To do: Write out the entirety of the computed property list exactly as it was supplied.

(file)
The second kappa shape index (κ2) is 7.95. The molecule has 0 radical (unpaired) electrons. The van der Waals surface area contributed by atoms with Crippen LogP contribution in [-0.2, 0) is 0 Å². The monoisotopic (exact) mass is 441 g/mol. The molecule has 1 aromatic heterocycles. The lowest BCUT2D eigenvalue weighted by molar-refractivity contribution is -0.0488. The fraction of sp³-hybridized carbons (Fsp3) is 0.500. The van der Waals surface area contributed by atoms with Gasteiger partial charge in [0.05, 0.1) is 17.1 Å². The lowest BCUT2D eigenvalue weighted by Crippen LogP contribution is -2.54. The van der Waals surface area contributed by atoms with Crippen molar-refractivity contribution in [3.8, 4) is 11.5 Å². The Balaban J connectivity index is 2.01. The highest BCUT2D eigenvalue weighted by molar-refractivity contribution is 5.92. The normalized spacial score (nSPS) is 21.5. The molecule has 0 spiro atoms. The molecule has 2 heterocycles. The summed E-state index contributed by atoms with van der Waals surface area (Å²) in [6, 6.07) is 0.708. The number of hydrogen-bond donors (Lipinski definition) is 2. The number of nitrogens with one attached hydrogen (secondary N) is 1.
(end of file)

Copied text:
The second kappa shape index (κ2) is 7.95. The molecule has 0 radical (unpaired) electrons. The van der Waals surface area contributed by atoms with Crippen LogP contribution in [-0.2, 0) is 0 Å². The monoisotopic (exact) mass is 441 g/mol. The molecule has 1 aromatic heterocycles. The lowest BCUT2D eigenvalue weighted by molar-refractivity contribution is -0.0488. The fraction of sp³-hybridized carbons (Fsp3) is 0.500. The van der Waals surface area contributed by atoms with Gasteiger partial charge in [0.05, 0.1) is 17.1 Å². The lowest BCUT2D eigenvalue weighted by Crippen LogP contribution is -2.54. The van der Waals surface area contributed by atoms with Crippen molar-refractivity contribution in [3.8, 4) is 11.5 Å². The Balaban J connectivity index is 2.01. The highest BCUT2D eigenvalue weighted by molar-refractivity contribution is 5.92. The normalized spacial score (nSPS) is 21.5. The molecule has 0 spiro atoms. The molecule has 2 heterocycles. The summed E-state index contributed by atoms with van der Waals surface area (Å²) in [6, 6.07) is 0.708. The number of hydrogen-bond donors (Lipinski definition) is 2. The number of nitrogens with one attached hydrogen (secondary N) is 1.